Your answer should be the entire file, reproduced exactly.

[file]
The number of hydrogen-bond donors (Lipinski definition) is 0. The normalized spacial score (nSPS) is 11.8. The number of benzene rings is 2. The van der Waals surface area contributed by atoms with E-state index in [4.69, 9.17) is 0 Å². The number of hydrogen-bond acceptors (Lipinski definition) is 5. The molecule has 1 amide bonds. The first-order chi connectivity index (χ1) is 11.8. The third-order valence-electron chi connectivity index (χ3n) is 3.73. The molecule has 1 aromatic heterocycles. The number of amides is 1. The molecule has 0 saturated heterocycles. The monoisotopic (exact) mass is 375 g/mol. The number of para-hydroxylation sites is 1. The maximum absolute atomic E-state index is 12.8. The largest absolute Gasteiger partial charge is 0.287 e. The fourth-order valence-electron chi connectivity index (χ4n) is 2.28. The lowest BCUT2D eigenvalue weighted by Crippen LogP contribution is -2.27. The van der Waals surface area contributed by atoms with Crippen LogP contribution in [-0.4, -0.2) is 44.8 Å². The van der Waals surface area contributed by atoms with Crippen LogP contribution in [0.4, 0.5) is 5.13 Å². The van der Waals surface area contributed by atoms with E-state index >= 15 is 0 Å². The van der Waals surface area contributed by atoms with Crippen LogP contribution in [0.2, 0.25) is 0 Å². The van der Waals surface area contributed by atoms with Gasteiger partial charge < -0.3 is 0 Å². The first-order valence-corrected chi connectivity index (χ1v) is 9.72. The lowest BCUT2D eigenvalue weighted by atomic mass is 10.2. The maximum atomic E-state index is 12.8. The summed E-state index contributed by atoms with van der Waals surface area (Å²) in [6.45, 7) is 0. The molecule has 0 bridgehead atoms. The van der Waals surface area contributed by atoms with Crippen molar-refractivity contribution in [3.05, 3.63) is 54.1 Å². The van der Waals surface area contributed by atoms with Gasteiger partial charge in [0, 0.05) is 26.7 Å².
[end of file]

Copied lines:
The number of hydrogen-bond donors (Lipinski definition) is 0. The normalized spacial score (nSPS) is 11.8. The number of benzene rings is 2. The van der Waals surface area contributed by atoms with E-state index in [4.69, 9.17) is 0 Å². The number of hydrogen-bond acceptors (Lipinski definition) is 5. The molecule has 1 amide bonds. The first-order chi connectivity index (χ1) is 11.8. The third-order valence-electron chi connectivity index (χ3n) is 3.73. The molecule has 1 aromatic heterocycles. The number of amides is 1. The molecule has 0 saturated heterocycles. The monoisotopic (exact) mass is 375 g/mol. The number of para-hydroxylation sites is 1. The maximum absolute atomic E-state index is 12.8. The largest absolute Gasteiger partial charge is 0.287 e. The fourth-order valence-electron chi connectivity index (χ4n) is 2.28. The lowest BCUT2D eigenvalue weighted by Crippen LogP contribution is -2.27. The van der Waals surface area contributed by atoms with Crippen LogP contribution in [-0.4, -0.2) is 44.8 Å². The van der Waals surface area contributed by atoms with Crippen LogP contribution in [0.4, 0.5) is 5.13 Å². The van der Waals surface area contributed by atoms with E-state index >= 15 is 0 Å². The van der Waals surface area contributed by atoms with Crippen LogP contribution in [0.2, 0.25) is 0 Å². The van der Waals surface area contributed by atoms with Gasteiger partial charge < -0.3 is 0 Å². The first-order valence-corrected chi connectivity index (χ1v) is 9.72. The lowest BCUT2D eigenvalue weighted by atomic mass is 10.2. The maximum atomic E-state index is 12.8. The summed E-state index contributed by atoms with van der Waals surface area (Å²) in [6.45, 7) is 0. The molecule has 0 bridgehead atoms. The van der Waals surface area contributed by atoms with Crippen molar-refractivity contribution in [3.05, 3.63) is 54.1 Å². The van der Waals surface area contributed by atoms with Gasteiger partial charge in [0, 0.05) is 26.7 Å².